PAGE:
Do Seeker Oriented Services Hurt Church Growth?

seekersI’ve been reflecting a lot lately on issues related to ecclesiology and have been asking this question specifically related to seeker oriented services. Now I know that seeker oriented services are kind of a sacred cow and some won’t agree with my thoughts here. But I am really begin to question whether this is best for our local assembly.

But first a qualifying note: when I say church growth I don’t mean physical expansion, i.e. more members, bigger facilities or church plants. What I mean is the local assembly growing up in Christ and demonstrating corporately what that means. That is not necessarily a function of numerical growth but of member maturity because it’s in that maturity that the body of Christ as represented in the local church grows and functions as it should. This is marked by devotion towards God, love towards each other, mutual exchange of gifts and dedication to the proclamation of the gospel.

Ironically, as I was reflecting on this issue, I saw this article posted by Scot McKnight today providing tips on who to preach to mixed audiences effectively. Well, I think these are worthy tips if one is preaching outside of the regular assembly. However, I maintain a firm commitment to the belief that our corporate gatherings are for the purpose of feeding the faith of believers and equipping them for service. The book of Ephesians and the pastoral epistles convict of me such. Otherwise, why gather if not support that which is needed to mature our faith? So that leads me to ask if something gets lost by blurring this focus.

Also note that I said seeker sensitive services not seeker sensitivity. I truly believe that Christians need to be seeker sensitive and learn how to contextualize language so that it is understandable to the non-believer. Yes, drop the Christianese and speak English. So I appreciate McKnight’s acknowledgment that we cultivate this habit. But when the saints gather this should not be such a concern. Not that the pastor should speak a Christianese that is foreign to the testimony of Christ built on the word of the prophets, but necessarily enforce it. We need to hear the language of faith as defined by scripture. We need to be taught the tenets of our faith, grounded in the gospel and pointing to Christ, so that we respond to divine revelation appropriately.  That means sermons must be geared towards the believer.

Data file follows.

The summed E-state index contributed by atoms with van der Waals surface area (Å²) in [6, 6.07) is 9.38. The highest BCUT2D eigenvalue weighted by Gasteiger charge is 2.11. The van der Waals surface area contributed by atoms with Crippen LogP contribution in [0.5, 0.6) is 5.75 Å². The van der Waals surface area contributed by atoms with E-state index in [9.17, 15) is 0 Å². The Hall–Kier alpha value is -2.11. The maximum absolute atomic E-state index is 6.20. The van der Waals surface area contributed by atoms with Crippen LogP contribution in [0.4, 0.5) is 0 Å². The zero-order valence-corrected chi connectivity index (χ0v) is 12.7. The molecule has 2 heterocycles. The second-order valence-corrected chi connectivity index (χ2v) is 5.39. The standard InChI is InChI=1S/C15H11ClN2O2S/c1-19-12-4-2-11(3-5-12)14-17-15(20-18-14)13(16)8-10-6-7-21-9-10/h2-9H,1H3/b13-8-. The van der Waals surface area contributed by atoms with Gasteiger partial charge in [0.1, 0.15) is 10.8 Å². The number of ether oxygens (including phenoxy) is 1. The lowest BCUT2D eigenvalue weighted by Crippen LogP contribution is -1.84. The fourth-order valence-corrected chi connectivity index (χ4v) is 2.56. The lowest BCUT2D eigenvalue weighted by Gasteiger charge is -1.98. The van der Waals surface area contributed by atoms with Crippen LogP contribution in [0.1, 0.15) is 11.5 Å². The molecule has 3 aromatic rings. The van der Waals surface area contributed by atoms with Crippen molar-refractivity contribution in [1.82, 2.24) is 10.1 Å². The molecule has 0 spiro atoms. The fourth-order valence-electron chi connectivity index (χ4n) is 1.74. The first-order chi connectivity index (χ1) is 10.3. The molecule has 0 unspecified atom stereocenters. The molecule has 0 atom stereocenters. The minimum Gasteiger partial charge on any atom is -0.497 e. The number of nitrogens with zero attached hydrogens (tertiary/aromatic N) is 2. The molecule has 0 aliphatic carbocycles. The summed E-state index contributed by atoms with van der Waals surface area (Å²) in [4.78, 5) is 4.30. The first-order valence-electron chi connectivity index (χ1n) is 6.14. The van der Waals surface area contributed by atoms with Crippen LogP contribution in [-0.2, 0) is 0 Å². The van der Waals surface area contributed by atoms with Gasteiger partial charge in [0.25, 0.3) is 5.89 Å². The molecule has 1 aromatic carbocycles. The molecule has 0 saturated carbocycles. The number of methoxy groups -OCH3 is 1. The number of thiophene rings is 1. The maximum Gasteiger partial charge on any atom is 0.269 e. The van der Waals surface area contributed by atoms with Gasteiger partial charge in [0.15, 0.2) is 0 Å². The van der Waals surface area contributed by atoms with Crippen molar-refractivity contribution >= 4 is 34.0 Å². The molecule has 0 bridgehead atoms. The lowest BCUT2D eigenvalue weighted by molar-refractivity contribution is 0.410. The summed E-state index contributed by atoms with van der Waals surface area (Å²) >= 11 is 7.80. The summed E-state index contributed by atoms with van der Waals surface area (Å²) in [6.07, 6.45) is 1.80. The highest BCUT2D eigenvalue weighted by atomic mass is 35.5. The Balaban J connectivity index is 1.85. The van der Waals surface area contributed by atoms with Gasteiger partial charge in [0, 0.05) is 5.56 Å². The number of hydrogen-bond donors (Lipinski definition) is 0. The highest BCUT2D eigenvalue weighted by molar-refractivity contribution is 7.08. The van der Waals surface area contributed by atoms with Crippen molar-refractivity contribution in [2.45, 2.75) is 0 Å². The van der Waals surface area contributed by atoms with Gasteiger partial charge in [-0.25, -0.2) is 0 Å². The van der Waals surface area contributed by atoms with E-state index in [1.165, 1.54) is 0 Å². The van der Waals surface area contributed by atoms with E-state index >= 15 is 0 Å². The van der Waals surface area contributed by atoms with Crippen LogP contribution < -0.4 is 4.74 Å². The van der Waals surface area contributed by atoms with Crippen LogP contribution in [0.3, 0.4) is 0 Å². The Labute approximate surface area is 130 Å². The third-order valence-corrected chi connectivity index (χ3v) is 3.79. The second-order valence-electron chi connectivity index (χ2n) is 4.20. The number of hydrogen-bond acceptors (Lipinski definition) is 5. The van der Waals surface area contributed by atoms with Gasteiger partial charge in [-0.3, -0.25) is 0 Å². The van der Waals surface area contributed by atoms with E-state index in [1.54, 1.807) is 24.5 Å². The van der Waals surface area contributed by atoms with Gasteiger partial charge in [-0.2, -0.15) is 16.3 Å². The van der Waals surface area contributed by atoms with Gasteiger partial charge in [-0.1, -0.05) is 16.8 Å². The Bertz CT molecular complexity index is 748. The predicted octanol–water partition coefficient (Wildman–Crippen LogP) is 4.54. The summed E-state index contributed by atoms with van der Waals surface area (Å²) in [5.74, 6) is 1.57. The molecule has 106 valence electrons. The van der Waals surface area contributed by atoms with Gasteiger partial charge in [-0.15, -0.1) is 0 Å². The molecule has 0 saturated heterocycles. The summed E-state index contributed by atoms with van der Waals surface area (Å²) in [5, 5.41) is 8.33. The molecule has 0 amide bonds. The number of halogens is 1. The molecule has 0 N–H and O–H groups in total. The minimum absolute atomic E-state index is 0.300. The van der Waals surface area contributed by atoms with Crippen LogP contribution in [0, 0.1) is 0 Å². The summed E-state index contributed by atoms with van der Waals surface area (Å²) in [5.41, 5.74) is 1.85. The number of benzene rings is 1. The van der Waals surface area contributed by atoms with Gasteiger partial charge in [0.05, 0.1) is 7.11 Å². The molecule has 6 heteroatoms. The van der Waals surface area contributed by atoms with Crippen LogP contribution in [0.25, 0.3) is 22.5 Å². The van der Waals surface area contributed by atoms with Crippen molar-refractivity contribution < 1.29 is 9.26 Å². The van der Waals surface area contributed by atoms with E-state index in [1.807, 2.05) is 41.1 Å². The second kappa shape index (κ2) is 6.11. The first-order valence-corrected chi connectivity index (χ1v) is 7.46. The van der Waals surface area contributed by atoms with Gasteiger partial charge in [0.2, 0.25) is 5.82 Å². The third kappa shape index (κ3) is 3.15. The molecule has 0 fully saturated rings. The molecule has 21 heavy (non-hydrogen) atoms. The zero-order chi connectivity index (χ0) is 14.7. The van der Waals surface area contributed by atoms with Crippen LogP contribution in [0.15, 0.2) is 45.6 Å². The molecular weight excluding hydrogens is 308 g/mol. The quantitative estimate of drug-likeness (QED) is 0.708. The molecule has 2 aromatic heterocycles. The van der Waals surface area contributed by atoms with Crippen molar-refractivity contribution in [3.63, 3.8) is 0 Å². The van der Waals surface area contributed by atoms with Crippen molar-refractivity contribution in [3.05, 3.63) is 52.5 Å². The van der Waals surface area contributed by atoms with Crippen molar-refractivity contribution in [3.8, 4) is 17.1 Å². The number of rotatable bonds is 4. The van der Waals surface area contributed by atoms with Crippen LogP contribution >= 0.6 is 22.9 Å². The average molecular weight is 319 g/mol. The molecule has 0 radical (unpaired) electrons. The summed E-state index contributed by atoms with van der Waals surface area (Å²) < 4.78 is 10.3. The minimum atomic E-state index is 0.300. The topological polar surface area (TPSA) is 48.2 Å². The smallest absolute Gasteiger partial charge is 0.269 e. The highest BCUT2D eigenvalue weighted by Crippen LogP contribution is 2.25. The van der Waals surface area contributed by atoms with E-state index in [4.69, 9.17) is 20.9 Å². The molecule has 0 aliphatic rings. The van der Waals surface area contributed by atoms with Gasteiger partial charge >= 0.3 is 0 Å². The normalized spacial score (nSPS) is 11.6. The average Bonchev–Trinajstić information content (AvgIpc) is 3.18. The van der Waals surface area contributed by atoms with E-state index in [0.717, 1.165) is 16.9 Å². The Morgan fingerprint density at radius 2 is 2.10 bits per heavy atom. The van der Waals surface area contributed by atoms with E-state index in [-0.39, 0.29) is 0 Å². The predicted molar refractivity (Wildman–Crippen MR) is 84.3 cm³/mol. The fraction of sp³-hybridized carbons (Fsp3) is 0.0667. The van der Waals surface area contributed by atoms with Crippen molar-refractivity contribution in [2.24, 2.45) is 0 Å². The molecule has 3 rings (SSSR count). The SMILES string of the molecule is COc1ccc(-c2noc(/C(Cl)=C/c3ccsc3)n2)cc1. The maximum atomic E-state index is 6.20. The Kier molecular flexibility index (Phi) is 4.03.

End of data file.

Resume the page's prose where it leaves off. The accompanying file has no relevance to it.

Now another thing I think we need to keep in mind is that the seeker may be wooed by the Father through the Holy Spirit to place faith in Christ. But the non-Christian is still blinded to the truth of the gospel, that they are sinners and need a Savior. By accommodating the non-Christian, the message will somehow get diluted because we’re trying win over those who have not yet believed. But this will serve as a hindrance for the believer who needs their faith fed and grow up in the Lord.

I also think this does a disservice to the seeker because it doesn’t present them with a picture of what the gathering of the body means, which is accomplishing what will further it’s growth in love.  If there is a seeker in our midst, they should understand that the corporate function of church is not to accommodate their sense of satisfaction but to engender worship towards the triune God. If anything, this will bode much better for both the seeker and our assembly. If they truly become converted, then they will be inducted into a system of belief and practice that demonstrates what that belief consists of. An exclusive focus on the believer will also help our assemblies by deterring false conversions in our midst.Otherwise, a numeric increase may very well be the result of dilution.